For both He-Ne and Ar+ sources, laser treatment of seeds had a pronounced effect on the early development of Vigna radiata L. Figure 3 plots the mean hypocotyl length and mean root length of 5-day-old mung bean seedlings for each exposure time at λ = 632.8 nm using the He-Ne laser. For untreated seeds, the average hypocotyl length is 95.4 mm. Hypocotyls of irradiated seeds are generally longer than those of the untreated samples, with an increase of 14% after only 30 s of exposure. Longer hypocotyls are obtained as exposure time is extended to 1 min, with an increase of 20.9%, and 2 min (22.5% increase). Mean length of the hypocotyl with a 2 min exposure increases to 116.9 mm. Enhancement of the hypocotyl length is reduced when applying exposure times beyond 2 min, with increases of only 19.8% and 5.9% for 5 and 10 min exposures, respectively.

Improvement in the root length of mung bean seedlings as a result of He-Ne laser irradiation was also observed. Untreated root length on average is 81.9 mm, with the value increasing to 90.8 (10.8% increase) and 105.5 mm (28.8% increase) for 1 and 2 min exposure intervals, respectively. As with hypocotyl length, enhancement of root length drops with exposure times longer than 2 min. The increase in length is 21.8% and 8.2%, respectively, for 5 and 10 min treatments.

Figure 4 illustrates how hypocotyl length and root length are also influenced by the illumination of mung bean seeds at the Ar+ laser wavelength of 488 nm. All seedlings from irradiated seeds have longer mean hypocotyl lengths than plants from unexposed samples. We note, however, that the improvement in length is reduced compared to the results obtained with the He-Ne laser. With a control hypocotyl length of 95.4 mm, exposure times of 30 s and 1 min result in increases of only 1.8% and 6.8%, respectively. The largest increase (15.9%) in this seedling parameter still occurs with an irradiation time of 2 min, with the average hypocotyl length of 110.6 mm. Average values decrease at 5 and 10 min exposure times, with increases of 11% and 5.3%, respectively.

In the absence of laser exposure, the mean root length is 81.9 mm, increasing slightly by 0.8% with 30 s of irradiation. Increases of 4.3% and 10.5% are noted for 1 and 2 min exposure intervals, respectively, with the maximum average root length measured at 90.6 mm for 2 min. 5 and 10 min exposures yield lower increases of 8.2% and 2%, respectively. As with experimental results for hypocotyl length, the enhancement in root development is lower than that observed when irradiating seeds at 632.8 nm.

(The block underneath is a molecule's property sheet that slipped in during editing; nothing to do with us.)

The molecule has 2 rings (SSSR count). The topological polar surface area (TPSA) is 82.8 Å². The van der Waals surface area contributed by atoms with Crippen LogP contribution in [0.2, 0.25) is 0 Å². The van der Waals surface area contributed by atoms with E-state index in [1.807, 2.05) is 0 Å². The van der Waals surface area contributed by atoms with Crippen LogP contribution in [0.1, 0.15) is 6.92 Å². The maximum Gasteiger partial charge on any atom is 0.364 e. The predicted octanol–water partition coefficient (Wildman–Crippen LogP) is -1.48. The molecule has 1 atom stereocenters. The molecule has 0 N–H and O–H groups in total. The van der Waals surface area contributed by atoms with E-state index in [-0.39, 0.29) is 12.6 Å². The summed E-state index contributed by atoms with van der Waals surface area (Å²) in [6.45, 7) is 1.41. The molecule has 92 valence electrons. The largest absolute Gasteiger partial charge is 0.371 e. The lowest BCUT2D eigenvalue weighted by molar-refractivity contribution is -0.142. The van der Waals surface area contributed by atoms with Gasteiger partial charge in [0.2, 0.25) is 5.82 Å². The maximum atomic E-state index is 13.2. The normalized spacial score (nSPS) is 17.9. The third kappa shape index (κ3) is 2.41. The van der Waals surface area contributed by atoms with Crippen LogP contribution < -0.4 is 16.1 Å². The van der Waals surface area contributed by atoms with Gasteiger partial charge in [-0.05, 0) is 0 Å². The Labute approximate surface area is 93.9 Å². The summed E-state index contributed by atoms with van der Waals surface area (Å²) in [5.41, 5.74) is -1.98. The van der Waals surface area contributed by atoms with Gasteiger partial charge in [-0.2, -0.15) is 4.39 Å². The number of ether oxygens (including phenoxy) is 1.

Mean values of hypocotyl length and root length of mung bean seedlings resulting from different laser irradiation times are presented in Table 1. In terms of hypocotyl length, all exposure times for both 632.8 nm and 488 nm lead to statistically different values with respect to control seedlings from unexposed seeds. He-Ne laser irradiation caused a significant difference in the root length of mung bean seedlings, excluding the 10 min exposure interval. No significant difference was observed among the root lengths of mung bean seedlings as a result of seed irradiation with an Ar+ laser. Govil et al. [19] reported a significant effect on the root length of mung bean seedlings arising from Ar+ laser exposure at λ = 514.5 nm with an output power of 1 W. Enhancement from laser biostimulation has been established to be dependent on the applied wavelength, irradiation time, and irradiation dose [12]. Better results with the He-Ne laser are attributed to mung bean photoreceptor phytochromes having more sensitivity to red light [12]. Despite seeds having a lower reflectance at 488 nm, the enhanced phytochrome response at 632.8 nm is the dominant factor in terms of promoting seedling development. Phytochromes are known to absorb blue light weakly, but the two photoreversible forms Pr and Pfr absorb more red light [39].

Our results for the improvement in hypocotyl length due to seed biostimulation with laser light are consistent with reports in the literature. Podleśny et al. [16] discussed the positive effects on the elongation of hypocotyls of white lupine and faba bean, while Drozd and Szajsner [40] observed an elongation of the hypocotyl of cucumber. In addition, Urva et al. [26] noticed an increase in the shoot length of Moringa oleifera effected by laser irradiation. On the positive influence of He-Ne irradiation on the root development of mung bean, Metwally et al. [41] recorded a significant increase in root length of Celosia argentea, while Qiu et al. [27] reported longer roots of wheat seedlings. Podleśny et al. [16] also observed a significant difference in the root length of white lupine and faba bean between treated and untreated seeds. Chen and Han [36] found that low doses of He-Ne laser light promote plant height and root length of 5-day-old wheat seedlings. Due to a rise in seed internal energy as a result of laser irradiation, accelerated enzyme activity promotes cell division during seed germination [4].